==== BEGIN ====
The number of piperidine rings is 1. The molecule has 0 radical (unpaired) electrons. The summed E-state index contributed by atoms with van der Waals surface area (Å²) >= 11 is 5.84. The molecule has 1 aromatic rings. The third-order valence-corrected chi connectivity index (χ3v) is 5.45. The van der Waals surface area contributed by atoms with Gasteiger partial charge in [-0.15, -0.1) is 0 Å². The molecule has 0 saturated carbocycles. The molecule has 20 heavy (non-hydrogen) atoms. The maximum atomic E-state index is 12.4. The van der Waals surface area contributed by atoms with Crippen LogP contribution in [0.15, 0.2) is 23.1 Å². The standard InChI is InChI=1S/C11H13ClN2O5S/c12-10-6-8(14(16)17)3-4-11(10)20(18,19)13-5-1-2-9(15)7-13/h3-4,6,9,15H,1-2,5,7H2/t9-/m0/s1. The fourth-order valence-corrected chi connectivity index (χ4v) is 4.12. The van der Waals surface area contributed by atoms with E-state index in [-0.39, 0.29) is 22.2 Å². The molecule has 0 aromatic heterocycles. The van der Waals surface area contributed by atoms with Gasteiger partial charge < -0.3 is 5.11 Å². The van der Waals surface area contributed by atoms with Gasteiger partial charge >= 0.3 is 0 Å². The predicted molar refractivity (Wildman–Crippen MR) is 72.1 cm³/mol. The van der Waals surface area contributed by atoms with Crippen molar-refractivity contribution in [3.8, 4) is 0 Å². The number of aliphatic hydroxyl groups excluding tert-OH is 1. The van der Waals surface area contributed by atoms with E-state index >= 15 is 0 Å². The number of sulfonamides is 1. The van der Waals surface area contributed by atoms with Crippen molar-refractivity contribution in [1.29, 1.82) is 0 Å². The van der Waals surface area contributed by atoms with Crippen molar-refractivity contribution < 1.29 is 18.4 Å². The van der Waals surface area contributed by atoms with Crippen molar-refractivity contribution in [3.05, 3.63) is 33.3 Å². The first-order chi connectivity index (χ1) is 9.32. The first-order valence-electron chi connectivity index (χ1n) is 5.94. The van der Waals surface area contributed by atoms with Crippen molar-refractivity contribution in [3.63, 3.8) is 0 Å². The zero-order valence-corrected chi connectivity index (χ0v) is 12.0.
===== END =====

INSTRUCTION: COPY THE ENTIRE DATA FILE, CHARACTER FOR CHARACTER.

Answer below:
The number of piperidine rings is 1. The molecule has 0 radical (unpaired) electrons. The summed E-state index contributed by atoms with van der Waals surface area (Å²) >= 11 is 5.84. The molecule has 1 aromatic rings. The third-order valence-corrected chi connectivity index (χ3v) is 5.45. The van der Waals surface area contributed by atoms with Gasteiger partial charge in [-0.15, -0.1) is 0 Å². The molecule has 0 saturated carbocycles. The molecule has 20 heavy (non-hydrogen) atoms. The maximum atomic E-state index is 12.4. The van der Waals surface area contributed by atoms with Crippen LogP contribution in [0.15, 0.2) is 23.1 Å². The standard InChI is InChI=1S/C11H13ClN2O5S/c12-10-6-8(14(16)17)3-4-11(10)20(18,19)13-5-1-2-9(15)7-13/h3-4,6,9,15H,1-2,5,7H2/t9-/m0/s1. The fourth-order valence-corrected chi connectivity index (χ4v) is 4.12. The van der Waals surface area contributed by atoms with E-state index in [-0.39, 0.29) is 22.2 Å². The molecule has 0 aromatic heterocycles. The van der Waals surface area contributed by atoms with Gasteiger partial charge < -0.3 is 5.11 Å². The van der Waals surface area contributed by atoms with Gasteiger partial charge >= 0.3 is 0 Å². The predicted molar refractivity (Wildman–Crippen MR) is 72.1 cm³/mol. The van der Waals surface area contributed by atoms with Crippen molar-refractivity contribution in [3.8, 4) is 0 Å². The number of aliphatic hydroxyl groups excluding tert-OH is 1. The van der Waals surface area contributed by atoms with E-state index >= 15 is 0 Å². The number of sulfonamides is 1. The van der Waals surface area contributed by atoms with Crippen molar-refractivity contribution in [1.29, 1.82) is 0 Å². The van der Waals surface area contributed by atoms with Crippen molar-refractivity contribution < 1.29 is 18.4 Å². The van der Waals surface area contributed by atoms with Crippen molar-refractivity contribution in [3.05, 3.63) is 33.3 Å². The first-order chi connectivity index (χ1) is 9.32. The first-order valence-electron chi connectivity index (χ1n) is 5.94. The van der Waals surface area contributed by atoms with Crippen molar-refractivity contribution in [3.63, 3.8) is 0 Å². The zero-order valence-corrected chi connectivity index (χ0v) is 12.0.